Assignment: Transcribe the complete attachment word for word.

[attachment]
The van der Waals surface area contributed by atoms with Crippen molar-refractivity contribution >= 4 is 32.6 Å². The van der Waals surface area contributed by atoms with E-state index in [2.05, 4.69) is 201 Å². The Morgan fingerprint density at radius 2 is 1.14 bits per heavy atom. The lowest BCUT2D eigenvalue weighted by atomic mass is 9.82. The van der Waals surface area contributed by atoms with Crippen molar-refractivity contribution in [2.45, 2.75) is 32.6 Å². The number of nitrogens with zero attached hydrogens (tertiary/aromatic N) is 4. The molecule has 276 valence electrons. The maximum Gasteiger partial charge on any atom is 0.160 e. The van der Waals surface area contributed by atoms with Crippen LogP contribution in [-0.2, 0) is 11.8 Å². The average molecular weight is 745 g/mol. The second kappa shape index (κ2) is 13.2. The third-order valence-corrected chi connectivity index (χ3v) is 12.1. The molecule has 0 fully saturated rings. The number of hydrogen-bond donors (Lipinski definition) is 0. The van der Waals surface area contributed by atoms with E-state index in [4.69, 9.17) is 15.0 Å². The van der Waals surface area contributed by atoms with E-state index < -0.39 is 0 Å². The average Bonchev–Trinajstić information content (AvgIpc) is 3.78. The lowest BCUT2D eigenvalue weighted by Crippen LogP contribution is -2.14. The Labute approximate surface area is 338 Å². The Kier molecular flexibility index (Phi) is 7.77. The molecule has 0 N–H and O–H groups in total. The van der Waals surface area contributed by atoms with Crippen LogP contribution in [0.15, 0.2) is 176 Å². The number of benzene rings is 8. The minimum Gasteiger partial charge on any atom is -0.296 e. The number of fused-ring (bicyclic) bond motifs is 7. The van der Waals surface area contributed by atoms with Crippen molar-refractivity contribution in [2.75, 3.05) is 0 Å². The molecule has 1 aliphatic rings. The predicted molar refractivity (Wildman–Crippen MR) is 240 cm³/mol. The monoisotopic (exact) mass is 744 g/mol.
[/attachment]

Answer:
The van der Waals surface area contributed by atoms with Crippen molar-refractivity contribution >= 4 is 32.6 Å². The van der Waals surface area contributed by atoms with E-state index in [2.05, 4.69) is 201 Å². The Morgan fingerprint density at radius 2 is 1.14 bits per heavy atom. The lowest BCUT2D eigenvalue weighted by atomic mass is 9.82. The van der Waals surface area contributed by atoms with Crippen molar-refractivity contribution in [2.45, 2.75) is 32.6 Å². The number of nitrogens with zero attached hydrogens (tertiary/aromatic N) is 4. The molecule has 276 valence electrons. The maximum Gasteiger partial charge on any atom is 0.160 e. The van der Waals surface area contributed by atoms with Crippen LogP contribution in [-0.2, 0) is 11.8 Å². The average molecular weight is 745 g/mol. The second kappa shape index (κ2) is 13.2. The third-order valence-corrected chi connectivity index (χ3v) is 12.1. The molecule has 0 fully saturated rings. The number of hydrogen-bond donors (Lipinski definition) is 0. The van der Waals surface area contributed by atoms with E-state index in [4.69, 9.17) is 15.0 Å². The van der Waals surface area contributed by atoms with E-state index < -0.39 is 0 Å². The average Bonchev–Trinajstić information content (AvgIpc) is 3.78. The lowest BCUT2D eigenvalue weighted by Crippen LogP contribution is -2.14. The Labute approximate surface area is 338 Å². The Kier molecular flexibility index (Phi) is 7.77. The molecule has 0 N–H and O–H groups in total. The van der Waals surface area contributed by atoms with Crippen LogP contribution in [0.15, 0.2) is 176 Å². The number of benzene rings is 8. The minimum Gasteiger partial charge on any atom is -0.296 e. The number of fused-ring (bicyclic) bond motifs is 7. The van der Waals surface area contributed by atoms with Crippen molar-refractivity contribution in [2.75, 3.05) is 0 Å². The molecule has 1 aliphatic rings. The predicted molar refractivity (Wildman–Crippen MR) is 240 cm³/mol. The monoisotopic (exact) mass is 744 g/mol.